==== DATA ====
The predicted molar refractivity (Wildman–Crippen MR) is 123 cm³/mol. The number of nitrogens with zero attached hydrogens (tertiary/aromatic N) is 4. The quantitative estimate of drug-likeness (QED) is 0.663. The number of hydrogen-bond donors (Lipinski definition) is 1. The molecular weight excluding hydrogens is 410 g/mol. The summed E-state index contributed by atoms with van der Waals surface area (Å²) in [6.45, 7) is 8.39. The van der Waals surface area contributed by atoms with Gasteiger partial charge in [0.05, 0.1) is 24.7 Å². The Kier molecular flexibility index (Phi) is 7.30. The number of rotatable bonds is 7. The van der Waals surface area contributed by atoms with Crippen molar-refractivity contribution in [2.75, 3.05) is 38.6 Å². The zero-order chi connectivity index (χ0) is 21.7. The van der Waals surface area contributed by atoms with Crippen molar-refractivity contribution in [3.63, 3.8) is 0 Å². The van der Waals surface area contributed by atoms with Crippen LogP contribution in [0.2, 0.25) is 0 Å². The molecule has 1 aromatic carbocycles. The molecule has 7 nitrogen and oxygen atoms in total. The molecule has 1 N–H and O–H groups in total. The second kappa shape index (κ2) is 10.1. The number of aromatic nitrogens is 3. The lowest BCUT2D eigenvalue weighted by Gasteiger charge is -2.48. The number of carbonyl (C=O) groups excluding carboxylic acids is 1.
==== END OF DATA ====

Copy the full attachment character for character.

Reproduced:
The predicted molar refractivity (Wildman–Crippen MR) is 123 cm³/mol. The number of nitrogens with zero attached hydrogens (tertiary/aromatic N) is 4. The quantitative estimate of drug-likeness (QED) is 0.663. The number of hydrogen-bond donors (Lipinski definition) is 1. The molecular weight excluding hydrogens is 410 g/mol. The summed E-state index contributed by atoms with van der Waals surface area (Å²) in [6.45, 7) is 8.39. The van der Waals surface area contributed by atoms with Gasteiger partial charge in [0.05, 0.1) is 24.7 Å². The Kier molecular flexibility index (Phi) is 7.30. The number of rotatable bonds is 7. The van der Waals surface area contributed by atoms with Crippen molar-refractivity contribution in [2.75, 3.05) is 38.6 Å². The zero-order chi connectivity index (χ0) is 21.7. The van der Waals surface area contributed by atoms with Crippen molar-refractivity contribution in [3.63, 3.8) is 0 Å². The van der Waals surface area contributed by atoms with Crippen LogP contribution in [0.2, 0.25) is 0 Å². The molecule has 1 aromatic carbocycles. The molecule has 7 nitrogen and oxygen atoms in total. The molecule has 1 N–H and O–H groups in total. The second kappa shape index (κ2) is 10.1. The number of aromatic nitrogens is 3. The lowest BCUT2D eigenvalue weighted by Gasteiger charge is -2.48. The number of carbonyl (C=O) groups excluding carboxylic acids is 1.